UPDATE 7th Nov 2019: snarfed‘s (author of granary) preference is for people to use a different of his tools, https://twitter-atom.appspot.com/, for this use case.ย  (see the discussion here).ย  Various reasons to do so, but chief of which I would say is that using twitter-atom you use your own app key, versus everyone piling on to granary and risking it getting in to trouble with Twitter.ย  I’ll keep this post here, but please use that tool instead!

My online social experience is mostly through the indieweb. For following people and blogs, I use Aperture, a Microsub server, to subscribe to various social feeds. And then I read and interact with those feeds in various clients – e.g. Indigenous on Android, and Monocle on the web.

Although I don’t use Twitter anymore, lots of people I find interesting still do. So I want a way of following their posts from within my Indieweb readers.

I use granary.io to follow Twitter people in my indieweb reader. What it does is convert a Twitter feed into a feed in a format that I can subscribe to via Microsub.

I do it on a person by person basis. I could just convert the list of all people that I’m following in Twitter into one big feed and subscribe to that – but I kind of want to only think of Twitter as a place where certain people that I like happen to have a feed of their posts. It’s where they choose to post their content, and that’s fine. I personally don’t want to use it, so I don’t want it to be my place where I curate the list of people that I follow – I want my indiereader to be that.

IMPORTANT UPDATE: snarfed (author of granary) pointed out that subscribing individually to many feeds makes for a heavier load on both granary and your Microsub server – so it’s better to manage your subscriptions in Twitter.ย  You can create multiple lists in Twitter and follow and match those to your channels in Microsub, so it’s not just one huge firehose of everything from Twitter.

getting your feeds from granary

OK – so how to get a feed from granary?

Go to granary.io and click on the Twitter button.

Twitter in Granary

You’ll then have to authenticate in to Twitter – so you still do need a Twitter account in order to pull back the info you want to see.

Once authenticated, you should see a form for crafting a Twitter request.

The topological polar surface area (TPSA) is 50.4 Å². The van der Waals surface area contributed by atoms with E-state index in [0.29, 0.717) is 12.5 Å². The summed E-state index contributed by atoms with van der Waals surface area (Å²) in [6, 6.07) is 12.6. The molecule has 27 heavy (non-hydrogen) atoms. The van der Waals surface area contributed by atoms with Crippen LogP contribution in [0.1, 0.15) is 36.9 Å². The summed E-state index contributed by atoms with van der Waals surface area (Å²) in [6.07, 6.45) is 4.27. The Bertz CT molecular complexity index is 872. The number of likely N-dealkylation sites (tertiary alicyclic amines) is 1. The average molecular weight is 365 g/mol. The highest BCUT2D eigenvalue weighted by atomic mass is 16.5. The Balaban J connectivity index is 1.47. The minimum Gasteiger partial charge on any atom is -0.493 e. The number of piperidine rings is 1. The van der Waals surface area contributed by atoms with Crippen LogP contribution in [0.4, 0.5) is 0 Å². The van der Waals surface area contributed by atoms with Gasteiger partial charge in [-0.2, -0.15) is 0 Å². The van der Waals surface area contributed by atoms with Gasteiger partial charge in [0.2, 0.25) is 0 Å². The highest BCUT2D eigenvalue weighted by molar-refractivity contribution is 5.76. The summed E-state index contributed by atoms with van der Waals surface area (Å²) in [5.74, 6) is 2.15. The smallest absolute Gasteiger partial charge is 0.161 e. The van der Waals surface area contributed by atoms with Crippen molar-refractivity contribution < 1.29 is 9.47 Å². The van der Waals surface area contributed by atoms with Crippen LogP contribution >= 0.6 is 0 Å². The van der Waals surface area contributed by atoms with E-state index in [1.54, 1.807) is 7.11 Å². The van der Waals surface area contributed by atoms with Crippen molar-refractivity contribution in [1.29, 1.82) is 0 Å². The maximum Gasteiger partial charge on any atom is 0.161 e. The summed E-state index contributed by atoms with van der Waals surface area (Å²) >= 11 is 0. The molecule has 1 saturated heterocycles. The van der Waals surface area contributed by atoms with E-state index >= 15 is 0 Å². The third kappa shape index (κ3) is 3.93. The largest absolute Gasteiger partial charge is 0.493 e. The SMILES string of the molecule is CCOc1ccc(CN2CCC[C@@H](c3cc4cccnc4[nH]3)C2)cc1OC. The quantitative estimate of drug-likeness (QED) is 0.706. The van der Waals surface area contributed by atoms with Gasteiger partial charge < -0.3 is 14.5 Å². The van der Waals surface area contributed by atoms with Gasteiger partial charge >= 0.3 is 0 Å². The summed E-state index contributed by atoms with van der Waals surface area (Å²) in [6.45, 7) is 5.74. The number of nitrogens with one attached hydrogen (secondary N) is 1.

Granary Twitter request builder

(access_token_key and access_token_secret should have been auto-filled in with your own credentials at this point.)

Now, fill in the username with the twitter handle of the user you want to follow. Don’t include the @.

Change @all to @self.

And you can change the format to either atom or html – your Microsub server should recognise both of them. The html rendering is marked up with microformats, so most Microsub servers should understand it (Aperture, does at least.) I’m not sure which one makes more sense to use semantically. Arguably, as atom is purely for use as a feed, and html+microformats could also be used for visual rendering, you could say that atom is the more sensible choice of format, but honestly in terms of verbosity there seems to be little difference. I started using Atom but lately I’ve been using html as I like microformats.

UPDATE: actually, posts show up with much nicer rendering in Indigenous (possibly other readers) if you use the html+microformats format.

If you then hit GET, you should see an example of the content that the request will return:

Granary Twitter results

You can then subscribe to the feed in your Microsub server by copying the URL that granary has generated and subscribing to it. e.g., in Aperture:

Aperture add source

And the Twitter feed should now start showing up in whichever indiereader client you point at your Microsub server. Awesome!

Following Twitter peeps in an indiereader with granary.io and Microsub

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